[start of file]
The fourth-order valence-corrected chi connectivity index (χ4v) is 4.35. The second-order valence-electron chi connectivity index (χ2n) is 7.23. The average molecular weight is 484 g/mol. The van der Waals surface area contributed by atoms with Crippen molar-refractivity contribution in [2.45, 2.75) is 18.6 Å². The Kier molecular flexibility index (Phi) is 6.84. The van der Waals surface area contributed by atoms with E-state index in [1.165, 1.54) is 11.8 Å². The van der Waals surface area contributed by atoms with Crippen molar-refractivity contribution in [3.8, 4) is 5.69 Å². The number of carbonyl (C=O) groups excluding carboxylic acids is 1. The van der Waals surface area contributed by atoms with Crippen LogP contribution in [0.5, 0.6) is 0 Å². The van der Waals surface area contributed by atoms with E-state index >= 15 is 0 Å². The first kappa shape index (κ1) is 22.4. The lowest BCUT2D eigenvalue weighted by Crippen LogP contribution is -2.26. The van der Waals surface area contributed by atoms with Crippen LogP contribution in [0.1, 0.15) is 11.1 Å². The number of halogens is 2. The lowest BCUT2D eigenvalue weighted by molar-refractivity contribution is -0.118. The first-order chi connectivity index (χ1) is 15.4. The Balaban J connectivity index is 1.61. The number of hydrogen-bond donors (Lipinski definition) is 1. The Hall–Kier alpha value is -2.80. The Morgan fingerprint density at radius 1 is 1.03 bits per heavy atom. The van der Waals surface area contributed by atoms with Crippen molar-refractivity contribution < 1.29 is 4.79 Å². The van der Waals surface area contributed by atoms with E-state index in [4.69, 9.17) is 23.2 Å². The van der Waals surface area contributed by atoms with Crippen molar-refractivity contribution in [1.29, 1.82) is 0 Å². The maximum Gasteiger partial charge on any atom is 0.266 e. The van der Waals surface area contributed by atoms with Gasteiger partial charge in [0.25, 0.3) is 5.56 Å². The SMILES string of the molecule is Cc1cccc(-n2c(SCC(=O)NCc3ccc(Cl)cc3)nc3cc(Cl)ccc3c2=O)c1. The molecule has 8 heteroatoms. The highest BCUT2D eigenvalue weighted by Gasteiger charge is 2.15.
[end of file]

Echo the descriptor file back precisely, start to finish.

The fourth-order valence-corrected chi connectivity index (χ4v) is 4.35. The second-order valence-electron chi connectivity index (χ2n) is 7.23. The average molecular weight is 484 g/mol. The van der Waals surface area contributed by atoms with Crippen molar-refractivity contribution in [2.45, 2.75) is 18.6 Å². The Kier molecular flexibility index (Phi) is 6.84. The van der Waals surface area contributed by atoms with E-state index in [1.165, 1.54) is 11.8 Å². The van der Waals surface area contributed by atoms with Crippen molar-refractivity contribution in [3.8, 4) is 5.69 Å². The number of carbonyl (C=O) groups excluding carboxylic acids is 1. The van der Waals surface area contributed by atoms with Crippen LogP contribution in [0.5, 0.6) is 0 Å². The van der Waals surface area contributed by atoms with E-state index >= 15 is 0 Å². The first kappa shape index (κ1) is 22.4. The lowest BCUT2D eigenvalue weighted by Crippen LogP contribution is -2.26. The van der Waals surface area contributed by atoms with Crippen LogP contribution in [0.1, 0.15) is 11.1 Å². The number of halogens is 2. The lowest BCUT2D eigenvalue weighted by molar-refractivity contribution is -0.118. The first-order chi connectivity index (χ1) is 15.4. The Balaban J connectivity index is 1.61. The number of hydrogen-bond donors (Lipinski definition) is 1. The Hall–Kier alpha value is -2.80. The Morgan fingerprint density at radius 1 is 1.03 bits per heavy atom. The van der Waals surface area contributed by atoms with Crippen molar-refractivity contribution < 1.29 is 4.79 Å². The van der Waals surface area contributed by atoms with E-state index in [4.69, 9.17) is 23.2 Å². The van der Waals surface area contributed by atoms with Crippen molar-refractivity contribution in [1.29, 1.82) is 0 Å². The maximum Gasteiger partial charge on any atom is 0.266 e. The van der Waals surface area contributed by atoms with Gasteiger partial charge in [0.25, 0.3) is 5.56 Å². The SMILES string of the molecule is Cc1cccc(-n2c(SCC(=O)NCc3ccc(Cl)cc3)nc3cc(Cl)ccc3c2=O)c1. The molecule has 8 heteroatoms. The highest BCUT2D eigenvalue weighted by Gasteiger charge is 2.15.